Tomorrow and Tomorrow and The Fairy Chessmen (1951) by Henry Kuttner (as by Lewis Padgett). Kuttner wrote plenty of offbeat stuff from drunken amnesiac inventors to hyper-accelerated evolved cats but when “Tomorrow and Tomorrow” (1947) opens with “He knew it was a dream when he shot Carolyn through the head. But not until then,” it’s a sign of the Cold War paranoia to come and “The Fairy Chessmen” (1946) immediately tops it with “The doorknob opened a blue eye and looked at him.” The latter is not just the weirder, but also the better, story of the two.

What Mad Universe (1949) by Fredric Brown. SF is real. Oh, the comedy! Oh, the horror! Dark, sharp-edged satire.

Wolfbane (1959) by Frederik Pohl & C. M. Kornbluth. Speaking of satire, few of Pohl and Kornbluth’s works are ordinary and everyone should read The Space Merchants. In terms of this list, a case could be made for Gladiator-at-Law but I feel like the wider scope and sense of mystery (Pyramids have carted the Earth out of the solar system) of the basically non-satirical Wolfbane make it offbeat even compared to their other works.


Note: I’m not going to redo this to include a nineteenth title but between writing and posting, I’ve realized I failed to include any one  of White Light (1980), Spacetime Donuts (1981), Master of Space and Time (1984), or most anything else Rudy Rucker’s written. If I left those off, there’s no telling what else I left off. And, of course, there are authors I haven’t even read (books of) who presumably have very offbeat volumes such as R. A. Lafferty. So I hope this list has lots of good and weird stuff but, in terms of comprehensiveness, it ain’t very. Feel free to add more in the comments or write your own blog posts to help fill it out.

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Review: Clarkesworld #137

Clarkesworld #137, February 2018


Original Fiction:

  • “Deep Down in the Cloud” by Julie Novakova (science fiction short story)
  • “Obliteration” by Robert Reed (science fiction short story)
  • “Umbernight” by Carolyn Ives Gilman (science fiction novella)

This month, as is usually the case, features a translation and two reprints which I didn’t read. I had previously read Pat Cadigan’s “The Girl-Thing Who Went Out for Sushi,” which I highly recommend, as it’s one of my favorite stories by one of my favorite short fiction writers.

Turning to the original fiction, there are two short stories which both start strong and fall, well, short, though neither is trivial.

Deep Down in the Cloud” involves a three -member team attacking an underwater data center of the corporation which dominates a dystopian Earth after unprecedented solar storms wreck our technological infrastructure. There are some oddities in word choice and sentence construction but the underwater milieu is evoked effectively. The best thing about this story is its smoothly, clearly framed structure, however the outer frame with the protagonist leads to expectations that are not met as she really has little to do in this story. Further, I have a hard time believing a corporation’s data center could be so easily breached or that it would have much effect even so.

Obliteration” is reminiscent of 50s (or very early 60s) stories which take a technological gimmick and display its funhouse mirror societal effects through the prism of a family or couple (such as Leiber’s “The Creature from the Cleveland Depths”) and this couple is specifically reminiscent of phildickian dysfunction. In this one, people are virtually amnesiac when it comes to their “wet-memories” because they have embedded (and off-site) memory recording devices which record more virtual experiences than physical. When cosmic rays and a neglected patch all seem to conspire to wreck eleven years of the unpleasant protagonist’s memories, he sees his unpleasant wife with fresh eyes. He even attends a sort of Memoryholics Anonymous meeting while contemplating abandoning memory recording altogether. Then an ending is pulled out of a hat and I’m not really sure what the story’s intent with it is. Like “Deep Down in the Cloud” only less so, this was mildly interesting through most of its course, but didn’t ultimately leave me with much.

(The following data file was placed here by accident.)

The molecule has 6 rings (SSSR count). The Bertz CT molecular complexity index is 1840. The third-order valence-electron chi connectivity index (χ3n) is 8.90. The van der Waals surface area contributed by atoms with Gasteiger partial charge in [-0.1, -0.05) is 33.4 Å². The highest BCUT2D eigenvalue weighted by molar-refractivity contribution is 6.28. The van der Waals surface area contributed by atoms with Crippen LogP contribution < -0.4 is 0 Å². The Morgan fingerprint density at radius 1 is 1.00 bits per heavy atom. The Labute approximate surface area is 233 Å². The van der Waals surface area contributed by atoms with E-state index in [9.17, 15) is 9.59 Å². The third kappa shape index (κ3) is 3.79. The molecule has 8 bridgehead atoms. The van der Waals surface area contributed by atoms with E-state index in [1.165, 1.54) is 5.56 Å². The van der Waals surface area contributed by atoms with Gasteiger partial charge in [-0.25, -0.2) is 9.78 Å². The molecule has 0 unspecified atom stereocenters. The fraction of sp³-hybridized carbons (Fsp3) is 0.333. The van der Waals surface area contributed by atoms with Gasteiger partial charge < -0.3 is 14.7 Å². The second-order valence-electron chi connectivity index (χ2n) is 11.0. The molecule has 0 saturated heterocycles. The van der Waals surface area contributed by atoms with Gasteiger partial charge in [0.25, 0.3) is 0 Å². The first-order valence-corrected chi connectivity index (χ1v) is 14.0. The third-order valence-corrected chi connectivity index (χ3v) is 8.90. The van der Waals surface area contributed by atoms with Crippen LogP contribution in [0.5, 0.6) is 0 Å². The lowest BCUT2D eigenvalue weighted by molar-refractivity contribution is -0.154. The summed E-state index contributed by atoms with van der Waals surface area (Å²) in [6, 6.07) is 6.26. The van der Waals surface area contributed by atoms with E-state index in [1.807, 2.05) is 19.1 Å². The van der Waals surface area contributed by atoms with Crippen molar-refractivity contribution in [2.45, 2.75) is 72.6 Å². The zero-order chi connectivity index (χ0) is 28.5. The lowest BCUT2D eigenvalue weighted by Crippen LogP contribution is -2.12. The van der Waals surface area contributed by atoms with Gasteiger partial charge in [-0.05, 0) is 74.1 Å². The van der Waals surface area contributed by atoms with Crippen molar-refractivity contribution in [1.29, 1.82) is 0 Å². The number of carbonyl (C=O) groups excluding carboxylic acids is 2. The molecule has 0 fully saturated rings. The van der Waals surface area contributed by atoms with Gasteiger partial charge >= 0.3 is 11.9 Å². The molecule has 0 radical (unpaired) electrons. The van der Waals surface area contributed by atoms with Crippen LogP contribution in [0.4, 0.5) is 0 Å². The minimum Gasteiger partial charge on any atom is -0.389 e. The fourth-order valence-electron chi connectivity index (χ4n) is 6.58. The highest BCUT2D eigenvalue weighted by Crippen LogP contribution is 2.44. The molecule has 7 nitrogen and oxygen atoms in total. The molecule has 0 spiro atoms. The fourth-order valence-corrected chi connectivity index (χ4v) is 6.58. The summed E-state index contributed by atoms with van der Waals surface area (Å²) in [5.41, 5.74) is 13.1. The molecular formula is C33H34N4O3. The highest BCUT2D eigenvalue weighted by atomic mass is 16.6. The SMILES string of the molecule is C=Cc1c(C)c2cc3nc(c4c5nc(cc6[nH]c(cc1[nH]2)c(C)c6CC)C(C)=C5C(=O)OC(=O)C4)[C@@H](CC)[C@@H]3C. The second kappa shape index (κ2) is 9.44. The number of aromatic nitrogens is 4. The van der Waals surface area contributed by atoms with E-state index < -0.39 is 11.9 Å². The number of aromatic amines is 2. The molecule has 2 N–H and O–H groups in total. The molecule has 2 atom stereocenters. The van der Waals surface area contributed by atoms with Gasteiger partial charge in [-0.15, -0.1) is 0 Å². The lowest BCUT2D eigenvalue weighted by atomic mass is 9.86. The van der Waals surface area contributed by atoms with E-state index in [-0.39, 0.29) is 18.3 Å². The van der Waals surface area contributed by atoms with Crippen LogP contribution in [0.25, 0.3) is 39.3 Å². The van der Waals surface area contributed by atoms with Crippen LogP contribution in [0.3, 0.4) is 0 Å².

The story in this issue which does not fall short is a rare web novella. “Umbernight” is falling on the colony world of Dust as a supply shipment from the homeworld is due to complete its generations-long journey. The homeworld was riven by religious faction and a group of rationalists decided to break away but Dust’s “rationalism” has become a sort of dogma of its own, with generational tension between the older and younger colonists. Dust is an inhospitable world because, unknown to the first generation of settlers who were almost wiped out, a second star sometimes bathes the planet in lethal radiation when its obscuring dust cloud temporarily parts. Michiko (“Mick”) is a loner and explorer who returns just in time to be brought into the small expedition going to retrieve the supply shipment. What follows is structured as the classic quest tale which turns into the harrowing fight for survival when the half-dozen people learn that they don’t really know anything about the planet they inhabit.

The protagonist is complex and somewhat likeable, if not lovable. The other characters (including the dog) are varied and well-drawn. While I’m not especially sympathetic to a partially anti-rational message, the viewpoints and issues are illustrated well and the ending (which I was constantly worried would not live up to the story’s bulk) is nicely crafted. But probably the most important things that make this a fantastic read are the clear, straight-ahead plot set in a wildly imaginative and continually surprising and enthralling setting that is anything but a ball of “dust.” Be sure to set aside plenty of time to finish this because, if you’re anything like me, you won’t want to stop reading this gripping and terrifyingly wondrous tale.